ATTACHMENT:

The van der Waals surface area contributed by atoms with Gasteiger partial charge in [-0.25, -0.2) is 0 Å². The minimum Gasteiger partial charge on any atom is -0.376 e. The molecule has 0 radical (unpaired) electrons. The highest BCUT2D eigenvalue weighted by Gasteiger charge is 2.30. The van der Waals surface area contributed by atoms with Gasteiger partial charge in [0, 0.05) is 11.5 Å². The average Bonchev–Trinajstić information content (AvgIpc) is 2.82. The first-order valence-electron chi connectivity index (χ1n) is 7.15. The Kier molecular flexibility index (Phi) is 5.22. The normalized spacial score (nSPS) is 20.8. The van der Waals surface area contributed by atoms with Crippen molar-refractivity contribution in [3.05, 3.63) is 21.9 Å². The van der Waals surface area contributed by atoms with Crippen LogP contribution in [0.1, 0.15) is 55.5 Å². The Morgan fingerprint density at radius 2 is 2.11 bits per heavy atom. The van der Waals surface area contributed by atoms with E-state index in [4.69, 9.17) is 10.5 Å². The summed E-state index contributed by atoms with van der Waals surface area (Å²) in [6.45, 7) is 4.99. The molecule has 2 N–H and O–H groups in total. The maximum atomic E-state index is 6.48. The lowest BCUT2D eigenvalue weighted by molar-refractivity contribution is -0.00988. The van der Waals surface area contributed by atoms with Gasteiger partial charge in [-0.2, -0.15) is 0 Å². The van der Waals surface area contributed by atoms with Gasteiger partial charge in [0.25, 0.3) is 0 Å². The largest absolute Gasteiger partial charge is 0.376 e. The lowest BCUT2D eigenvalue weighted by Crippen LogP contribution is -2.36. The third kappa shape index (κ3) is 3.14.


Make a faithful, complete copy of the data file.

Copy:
The van der Waals surface area contributed by atoms with Gasteiger partial charge in [-0.25, -0.2) is 0 Å². The minimum Gasteiger partial charge on any atom is -0.376 e. The molecule has 0 radical (unpaired) electrons. The highest BCUT2D eigenvalue weighted by Gasteiger charge is 2.30. The van der Waals surface area contributed by atoms with Gasteiger partial charge in [0, 0.05) is 11.5 Å². The average Bonchev–Trinajstić information content (AvgIpc) is 2.82. The first-order valence-electron chi connectivity index (χ1n) is 7.15. The Kier molecular flexibility index (Phi) is 5.22. The normalized spacial score (nSPS) is 20.8. The van der Waals surface area contributed by atoms with Crippen molar-refractivity contribution in [3.05, 3.63) is 21.9 Å². The van der Waals surface area contributed by atoms with Crippen LogP contribution in [0.1, 0.15) is 55.5 Å². The Morgan fingerprint density at radius 2 is 2.11 bits per heavy atom. The van der Waals surface area contributed by atoms with E-state index in [4.69, 9.17) is 10.5 Å². The summed E-state index contributed by atoms with van der Waals surface area (Å²) in [6.45, 7) is 4.99. The molecule has 2 N–H and O–H groups in total. The maximum atomic E-state index is 6.48. The lowest BCUT2D eigenvalue weighted by molar-refractivity contribution is -0.00988. The van der Waals surface area contributed by atoms with Gasteiger partial charge in [-0.2, -0.15) is 0 Å². The van der Waals surface area contributed by atoms with Gasteiger partial charge in [0.25, 0.3) is 0 Å². The largest absolute Gasteiger partial charge is 0.376 e. The lowest BCUT2D eigenvalue weighted by Crippen LogP contribution is -2.36. The third kappa shape index (κ3) is 3.14.